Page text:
While many customers will be able to get value out of Prospect Management as a stand-alone product, you can also add a custom Infer predictive model. As long as you’ve got sufficient data (a couple hundred examples of good and bad prospects), it’s pretty easy for us to build a model. In addition to Salesforce access, we just need to do a quick 30-minute phone call to understand your processes and make sure we’re aligned on what you’re trying to predict. From there we’ll use machine learning to build a set of models, and zero in on which one is most effective. About a week later we’ll meet to present the model, demonstrate its accuracy, explain the signals it uses, and recommend ways to apply the score (the one or two playbooks you should start with). Our goal with every customer is to begin with a vision of what success looks like, and within 60 days prove out that success story.
Prospect management sounds similar to lead management, which is something we hear about from marketing automation vendors. How does Prospect Management compare to marketing automation?
We view them as very complementary. Marketing Automation Platforms play an important role in gathering data and executing workflows. We have no plans to focus on applications like landing pages or robust mass email tools. Our platform was designed as an open platform, designed to be lightweight, and designed to share intelligence (e.g. profile tags, messages, data) across all the tools in your toolbox.
Infer’s Predictive Platform
Do you work with the same buyer and admin on the predictive side?
Yes, oftentimes the marketing or sales ops person is the person we work with day-to-day. They are often the people tasked with overseeing scoring and predictive analytics. There can be lots of people who champion an application like this, though. It is an important strategic initiative for VPs and CXO execs.
How many customers do you have on the predictive side?
We have deployed many, many customers on our predictive models so we have a good bit of experience working with companies. And as I mentioned earlier, a good number of them are companies like Box, Zendesk, and Tableau, who started working with us at a young age and have grown up to become public companies. We think that the number of customers we’ve worked with and the caliber of companies is an important competitive differentiator.
What does onboarding look like at this point?
Predictive models are relatively simple from a setup perspective, especially compared with other marketing technology companies might have implemented. For example, if you’ve rolled out a marketing automation platform you know you need to migrate your data, get code on the website, change the culture of the campaigns team, code up a bunch of emails, etc. before you can generate measurable value.
With a predictive model, the steps are simple. We need access to your Salesforce data, so if you have the keys to do that, authenticating in is very quick. We’ll have a quick conversation (30 mins.) to understand business processes and goals, because we need to know what you’re trying to predict so that we can train the model in the right way. Then we build the model, which is fast and automated since it’s all done using machine learning on our end. We next have a data analyst check the models because we believe it’s important to have that human touch point.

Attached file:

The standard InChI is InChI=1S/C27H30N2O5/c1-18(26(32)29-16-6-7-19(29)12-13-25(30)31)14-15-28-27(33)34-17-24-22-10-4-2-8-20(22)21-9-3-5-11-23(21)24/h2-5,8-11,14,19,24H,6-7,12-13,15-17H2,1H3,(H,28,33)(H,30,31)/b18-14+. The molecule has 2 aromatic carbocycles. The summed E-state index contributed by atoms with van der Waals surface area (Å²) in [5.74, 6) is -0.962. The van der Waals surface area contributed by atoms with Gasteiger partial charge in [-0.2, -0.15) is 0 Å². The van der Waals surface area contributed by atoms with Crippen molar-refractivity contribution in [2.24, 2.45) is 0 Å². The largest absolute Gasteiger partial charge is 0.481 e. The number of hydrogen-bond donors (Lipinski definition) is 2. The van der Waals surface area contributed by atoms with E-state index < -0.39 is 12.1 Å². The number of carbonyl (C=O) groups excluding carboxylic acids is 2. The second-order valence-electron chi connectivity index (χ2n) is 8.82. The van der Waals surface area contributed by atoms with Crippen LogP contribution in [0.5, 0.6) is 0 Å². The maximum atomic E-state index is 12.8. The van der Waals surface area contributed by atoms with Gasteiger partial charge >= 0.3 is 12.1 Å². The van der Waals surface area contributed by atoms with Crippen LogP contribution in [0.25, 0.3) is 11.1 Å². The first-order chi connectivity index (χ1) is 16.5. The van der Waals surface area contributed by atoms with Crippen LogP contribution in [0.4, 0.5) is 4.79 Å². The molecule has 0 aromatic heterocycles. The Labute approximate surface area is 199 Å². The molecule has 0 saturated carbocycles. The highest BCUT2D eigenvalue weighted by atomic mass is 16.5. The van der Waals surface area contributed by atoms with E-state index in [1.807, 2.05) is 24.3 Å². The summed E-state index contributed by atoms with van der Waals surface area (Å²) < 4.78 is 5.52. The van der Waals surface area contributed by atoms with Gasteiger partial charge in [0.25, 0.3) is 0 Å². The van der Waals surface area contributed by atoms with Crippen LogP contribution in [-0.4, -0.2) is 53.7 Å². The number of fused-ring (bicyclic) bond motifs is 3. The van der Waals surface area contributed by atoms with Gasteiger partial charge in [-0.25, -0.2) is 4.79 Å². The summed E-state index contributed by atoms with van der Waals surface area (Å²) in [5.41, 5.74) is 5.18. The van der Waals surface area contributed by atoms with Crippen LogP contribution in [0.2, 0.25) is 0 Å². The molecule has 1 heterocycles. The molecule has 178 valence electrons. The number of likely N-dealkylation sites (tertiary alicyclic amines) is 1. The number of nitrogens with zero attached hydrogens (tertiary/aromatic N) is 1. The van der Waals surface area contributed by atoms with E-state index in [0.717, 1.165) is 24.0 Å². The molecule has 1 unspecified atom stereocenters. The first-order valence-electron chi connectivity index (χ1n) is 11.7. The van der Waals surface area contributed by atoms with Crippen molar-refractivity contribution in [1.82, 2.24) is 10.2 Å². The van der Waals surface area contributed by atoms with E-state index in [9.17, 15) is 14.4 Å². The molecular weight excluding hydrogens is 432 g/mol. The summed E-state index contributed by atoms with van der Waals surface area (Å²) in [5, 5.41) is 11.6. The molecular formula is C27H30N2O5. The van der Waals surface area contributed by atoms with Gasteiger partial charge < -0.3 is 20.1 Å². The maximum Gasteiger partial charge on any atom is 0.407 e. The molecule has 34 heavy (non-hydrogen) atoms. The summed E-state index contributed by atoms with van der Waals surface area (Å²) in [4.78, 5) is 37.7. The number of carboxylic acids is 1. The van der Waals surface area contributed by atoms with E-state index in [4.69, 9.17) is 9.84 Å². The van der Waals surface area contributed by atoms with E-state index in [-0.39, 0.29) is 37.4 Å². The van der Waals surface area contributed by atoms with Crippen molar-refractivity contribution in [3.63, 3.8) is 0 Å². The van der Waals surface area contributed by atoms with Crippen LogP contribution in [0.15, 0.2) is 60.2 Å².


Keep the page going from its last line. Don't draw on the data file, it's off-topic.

When we review the results with a customer, we take them through historical back testing, which shows them how accurate the model was at predicting winners. We’ll take them through the signals within the model, as well as a strategy for rolling it out, so that they can understand what their success story looks like, including the metrics we’re trying to move in the first sixty days. For example, if we can see that there is too much energy going into C and D-Leads, we advise them to shift that energy into higher value activities. Because it takes a data-driven approach, we can project the impact on conversion rate, win rates, or average deal size.
Looking Forward to the Future of Predictive
What advice can you give buyers who are unfamiliar with predictive?
With any technology, the simplest piece of advice is to look for the success stories. Does the vendor you’re talking to have a reference customer that you aspire to be like? Do they have a detailed story around the playbook they implemented? Do you have confidence that they’re going to be a trusted advisor, routing you around pitfalls and towards proven ROI?
Especially with a new space where there is lots of hype, the surest path to success is to follow in someone else’s footsteps.
Going back to your GPS analogy, is there a self-driving car in your future?
Just like self-driving cars, the move towards autonomous marketing is inevitable. It may be five or ten years off, but we’re already seeing visible examples of it in the advertising space with programmatic bidding. Clearly, there are tasks where humans are better equipped to make decisions, but for many repetitive tasks, such as researching a lead, the AI approach is infinitely more scalable and far more accurate.
The opportunity for forward-thinking marketers is to figure out how to leverage AI in their careers. If you can become the expert, defining the profiles, the actions, and the next best actions, you’ve got an opportunity to make a tremendous impact. That’s really our goal. We want to find great champions and make them heroes within their organizations.